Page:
The Rizin Lightweight Title: A Visual History

On New Year’s Eve in Saitama Super Arena, Roberto de Souza will attempt to become just the third fighter in Rizin Fighting Federation history to successfully defend a title.

In the main event of Rizin 33 this Friday, “Roberto Satoshi” faces the resurgent Yusuke Yachi, who has rebounded from a dismal 1-5 run — including a one-sided loss to de Souza last August at Rizin 22 — by winning back-to-back fights to earn a rematch and a title shot. If de Souza emerges with the belt, he will join current atomweight champ Ayaka Hamasaki and former light heavyweight titleholder Jiri Prochazka, who now plies his trade in the Ultimate Fighting Championship, as the only fighters to defend titles since the promotion’s inception six years ago.

That lack of stability is due in part to Rizin’s schedule, which typically consists of just five or six cards a year, as well as its practice of letting its fighters compete in other promotions, but even by the organization’s usual standards, the lightweight division has had a bizarre run. Tofiq Musayev won the Rizin lightweight grand prix two years ago, defeating Patricky Freire in a controversial match marked by “Pitbull” falling out of the ring while defending a takedown, injuring himself. That inauspicious beginning could presumably have been sorted out in a rematch, except that the COVID-19 pandemic hit shortly afterward, and ended up keeping Rizin on the sidelines longer than any other major promotion. Making things even stranger, by the time Rizin was back in action, Musayev’s home country of Azerbaijan was in a shooting war with neighboring Armenia, and the tournament champ was called up to active military service.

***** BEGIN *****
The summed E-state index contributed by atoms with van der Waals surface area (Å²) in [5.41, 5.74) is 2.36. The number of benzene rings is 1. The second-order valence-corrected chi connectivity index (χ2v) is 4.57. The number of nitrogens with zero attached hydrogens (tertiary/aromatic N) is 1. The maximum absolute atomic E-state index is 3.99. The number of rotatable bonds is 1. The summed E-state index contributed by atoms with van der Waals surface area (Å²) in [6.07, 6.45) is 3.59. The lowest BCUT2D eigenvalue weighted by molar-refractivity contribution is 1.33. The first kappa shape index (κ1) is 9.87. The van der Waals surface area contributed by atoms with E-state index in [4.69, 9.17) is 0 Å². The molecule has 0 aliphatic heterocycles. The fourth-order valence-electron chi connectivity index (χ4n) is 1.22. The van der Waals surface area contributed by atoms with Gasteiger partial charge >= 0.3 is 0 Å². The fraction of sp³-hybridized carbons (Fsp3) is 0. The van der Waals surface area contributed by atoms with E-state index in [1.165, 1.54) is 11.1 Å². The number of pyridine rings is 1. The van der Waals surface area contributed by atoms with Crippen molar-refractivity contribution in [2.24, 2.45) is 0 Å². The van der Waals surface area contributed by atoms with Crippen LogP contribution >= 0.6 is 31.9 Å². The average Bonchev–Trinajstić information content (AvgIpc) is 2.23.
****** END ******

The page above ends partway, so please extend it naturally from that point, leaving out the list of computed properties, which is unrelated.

It was never entirely clear at the time whether Musayev’s grand prix win had made him the inaugural Rizin lightweight champ, or had simply earned him the right to fight for the title once it was created, but it’s worth noting that as other contenders complained about his absence — including De Souza — they generally spoke of creating an interim title, implying that they thought of him as the lineal champ.

When Musayev finally returned to the ring last June, it was against de Souza, in what the promotion billed as its inaugural lightweight title bout. The Japan-based Brazilian ran through the grand prix champ, notching his third straight finish in under two minutes and certifying himself Rizin’s top 155-pounder. The rest is history — short, weird history, but history nonetheless. This weekend’s main event might mark the first step towards normalcy for Rizin’s strangest division.

Ben Duffy/Sherdog.com illustration

More Infographics


Which event are you most looking forward to this weekend?